Current Trail Conditions in Rocky Mountain National Park

Last updated: December 29, 2022

General Overview of Current Trail Situation in Rocky Mountain National Park

We're now in Rocky Mountain National Park's winter season. Most trails in the park are heavily snow-covered, especially between 9,000' and 11,000'. The more popular trails in the park are likely to be packed down from all of the foot traffic. This packed snow can often become icy and might require the use of micro-spikes and poles to keep from slipping. Less traveled trails and off-trail hiking will likely require snowshoes or skis, since the snow may be many feet deep.

You can find additional information about rental options, winter hiking ettiquite, and winter saftey issues at this link.

Approaching Dream Lake following a winter storm

Specific trail reports

Trail reports are not provided during the winter season.


    Winter Hiking Reminders

    Here are a few important things to keep in mind as you head out onto the trails this winter.

    1. Be Avalanche Aware.

    From mid-October through mid-June anyone hiking, skiing, or snowshoeing in the mountains should be aware of the potential for avalanches to occur. A good rule of thumb is to avoid being on or immediately below slopes that have an angle of 35-45 degrees and to know the current avalanche forecast before you head out.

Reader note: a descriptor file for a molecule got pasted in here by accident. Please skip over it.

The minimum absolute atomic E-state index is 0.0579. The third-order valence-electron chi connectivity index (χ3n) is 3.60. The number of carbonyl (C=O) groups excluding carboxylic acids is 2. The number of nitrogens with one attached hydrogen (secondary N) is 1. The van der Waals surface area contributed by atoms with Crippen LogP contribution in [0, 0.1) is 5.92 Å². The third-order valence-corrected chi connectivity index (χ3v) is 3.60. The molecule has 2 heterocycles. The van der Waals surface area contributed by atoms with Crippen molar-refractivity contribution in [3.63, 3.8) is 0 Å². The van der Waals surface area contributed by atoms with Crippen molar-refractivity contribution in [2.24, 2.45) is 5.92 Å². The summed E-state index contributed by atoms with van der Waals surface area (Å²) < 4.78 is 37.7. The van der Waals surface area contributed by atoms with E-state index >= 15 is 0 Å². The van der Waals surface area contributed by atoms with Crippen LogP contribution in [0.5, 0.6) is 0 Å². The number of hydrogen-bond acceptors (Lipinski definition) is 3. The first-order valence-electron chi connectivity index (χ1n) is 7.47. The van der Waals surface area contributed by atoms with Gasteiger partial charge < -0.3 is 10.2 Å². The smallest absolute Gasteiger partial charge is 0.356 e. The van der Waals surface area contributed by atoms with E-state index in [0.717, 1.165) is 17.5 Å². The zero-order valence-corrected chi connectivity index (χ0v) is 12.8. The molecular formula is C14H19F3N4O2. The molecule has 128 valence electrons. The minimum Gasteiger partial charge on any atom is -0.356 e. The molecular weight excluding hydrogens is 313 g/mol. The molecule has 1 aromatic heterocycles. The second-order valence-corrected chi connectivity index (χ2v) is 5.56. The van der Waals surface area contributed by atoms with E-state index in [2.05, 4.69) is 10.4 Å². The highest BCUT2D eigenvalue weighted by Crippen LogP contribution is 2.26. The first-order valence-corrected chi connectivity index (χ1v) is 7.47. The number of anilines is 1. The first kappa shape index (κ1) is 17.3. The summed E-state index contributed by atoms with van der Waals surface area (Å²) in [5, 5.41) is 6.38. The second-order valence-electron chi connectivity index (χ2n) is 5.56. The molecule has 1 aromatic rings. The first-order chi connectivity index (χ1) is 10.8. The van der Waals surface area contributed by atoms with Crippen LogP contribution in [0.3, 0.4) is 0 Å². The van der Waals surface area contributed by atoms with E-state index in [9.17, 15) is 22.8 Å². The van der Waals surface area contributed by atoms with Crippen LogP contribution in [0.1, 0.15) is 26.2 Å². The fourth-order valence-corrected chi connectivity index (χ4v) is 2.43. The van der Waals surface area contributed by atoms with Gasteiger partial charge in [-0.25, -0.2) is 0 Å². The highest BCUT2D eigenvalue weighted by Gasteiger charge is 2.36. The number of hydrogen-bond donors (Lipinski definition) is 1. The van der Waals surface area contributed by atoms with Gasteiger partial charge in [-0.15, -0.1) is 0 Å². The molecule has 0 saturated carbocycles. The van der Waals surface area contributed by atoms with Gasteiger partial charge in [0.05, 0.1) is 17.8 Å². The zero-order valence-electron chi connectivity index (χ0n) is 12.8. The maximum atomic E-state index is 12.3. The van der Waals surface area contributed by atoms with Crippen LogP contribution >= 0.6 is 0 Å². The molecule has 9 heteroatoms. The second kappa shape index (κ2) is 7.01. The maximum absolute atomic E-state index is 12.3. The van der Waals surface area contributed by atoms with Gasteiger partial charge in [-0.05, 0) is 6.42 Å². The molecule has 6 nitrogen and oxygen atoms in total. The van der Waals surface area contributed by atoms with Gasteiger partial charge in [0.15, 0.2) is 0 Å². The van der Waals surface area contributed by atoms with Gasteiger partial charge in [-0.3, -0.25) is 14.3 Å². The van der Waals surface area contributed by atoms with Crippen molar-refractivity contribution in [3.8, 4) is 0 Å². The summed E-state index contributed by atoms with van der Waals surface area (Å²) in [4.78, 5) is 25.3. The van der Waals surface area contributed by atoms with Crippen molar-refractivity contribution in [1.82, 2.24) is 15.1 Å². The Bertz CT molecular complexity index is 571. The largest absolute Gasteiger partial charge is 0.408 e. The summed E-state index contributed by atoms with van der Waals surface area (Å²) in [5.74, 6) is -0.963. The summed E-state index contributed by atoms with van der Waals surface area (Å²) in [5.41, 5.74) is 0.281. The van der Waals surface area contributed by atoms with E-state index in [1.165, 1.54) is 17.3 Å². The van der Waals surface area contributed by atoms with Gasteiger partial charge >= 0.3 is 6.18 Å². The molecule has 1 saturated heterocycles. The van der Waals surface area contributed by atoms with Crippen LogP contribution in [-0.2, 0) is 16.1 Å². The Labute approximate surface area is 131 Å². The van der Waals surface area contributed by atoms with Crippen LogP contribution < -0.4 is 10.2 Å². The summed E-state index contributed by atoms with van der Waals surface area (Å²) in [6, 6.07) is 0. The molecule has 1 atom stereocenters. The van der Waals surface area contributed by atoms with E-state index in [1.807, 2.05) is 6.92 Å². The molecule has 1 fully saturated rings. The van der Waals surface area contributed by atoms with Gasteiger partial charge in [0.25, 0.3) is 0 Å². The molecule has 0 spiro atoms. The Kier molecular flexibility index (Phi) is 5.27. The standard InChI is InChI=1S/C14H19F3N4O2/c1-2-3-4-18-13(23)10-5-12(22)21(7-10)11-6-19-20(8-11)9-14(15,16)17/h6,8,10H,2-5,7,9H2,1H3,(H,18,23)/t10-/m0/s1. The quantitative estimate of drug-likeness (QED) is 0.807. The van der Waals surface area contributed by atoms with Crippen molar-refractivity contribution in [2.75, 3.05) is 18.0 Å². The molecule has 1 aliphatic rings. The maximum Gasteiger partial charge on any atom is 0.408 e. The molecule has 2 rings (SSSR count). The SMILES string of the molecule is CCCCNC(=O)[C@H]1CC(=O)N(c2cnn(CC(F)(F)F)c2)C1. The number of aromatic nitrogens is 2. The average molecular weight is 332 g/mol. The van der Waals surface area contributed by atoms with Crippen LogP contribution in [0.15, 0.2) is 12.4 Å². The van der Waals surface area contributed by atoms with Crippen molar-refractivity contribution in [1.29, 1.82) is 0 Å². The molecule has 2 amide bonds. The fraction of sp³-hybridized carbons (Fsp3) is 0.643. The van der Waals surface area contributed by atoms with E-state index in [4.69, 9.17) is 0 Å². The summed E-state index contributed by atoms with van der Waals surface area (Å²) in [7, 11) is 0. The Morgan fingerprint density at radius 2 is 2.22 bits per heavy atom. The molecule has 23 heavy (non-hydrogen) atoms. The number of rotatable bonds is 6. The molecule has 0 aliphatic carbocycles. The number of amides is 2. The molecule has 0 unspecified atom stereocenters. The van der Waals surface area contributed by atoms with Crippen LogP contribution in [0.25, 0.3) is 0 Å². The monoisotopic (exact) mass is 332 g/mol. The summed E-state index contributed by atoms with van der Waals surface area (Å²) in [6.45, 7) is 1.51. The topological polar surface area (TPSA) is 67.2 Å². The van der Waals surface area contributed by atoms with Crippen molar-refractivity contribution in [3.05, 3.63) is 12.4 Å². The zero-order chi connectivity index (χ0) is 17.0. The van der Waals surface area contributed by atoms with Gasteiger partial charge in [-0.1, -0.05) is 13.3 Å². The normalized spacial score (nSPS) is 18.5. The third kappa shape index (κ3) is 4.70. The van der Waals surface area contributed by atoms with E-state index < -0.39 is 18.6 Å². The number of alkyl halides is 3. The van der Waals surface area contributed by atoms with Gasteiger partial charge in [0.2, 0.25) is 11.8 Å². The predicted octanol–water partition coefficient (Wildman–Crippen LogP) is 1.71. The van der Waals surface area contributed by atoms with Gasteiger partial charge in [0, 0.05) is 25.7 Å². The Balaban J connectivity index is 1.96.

Here's a good introduction to avalanche safety by the Colorado Avalanche Information Center. If you plan to spend a lot of time out in the mountains in the winter, consider taking an avalanche training course. Several are offered in Rocky Mountain National Park by groups such as Kent Mountaineering and the Colorado Mountain School.

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    2. Be prepared for high winds.

    High winds are normal in Rocky during the winter, but there comes a point at which they become dangerous. There are many dead trees in the forest that fall during high winds. Falling trees are called "widow-makers" for a reason. Be prepared to turn-around if the winds are strong enough to topple dead trees.

    3. Bring proper equipment.

    For most hikes you will need microspikes, snowshoes, or skis. These can all be rented in Estes Park or Grand Lake. You'll also want to make sure you have sufficient warm clothing. Avoid wearing jeans or other cotton based clothing as it holds on to moisure and will not keep you warm once it gets wet.

    4. Always let someone know where you are going, when you plan to return, and who to contact if you don't.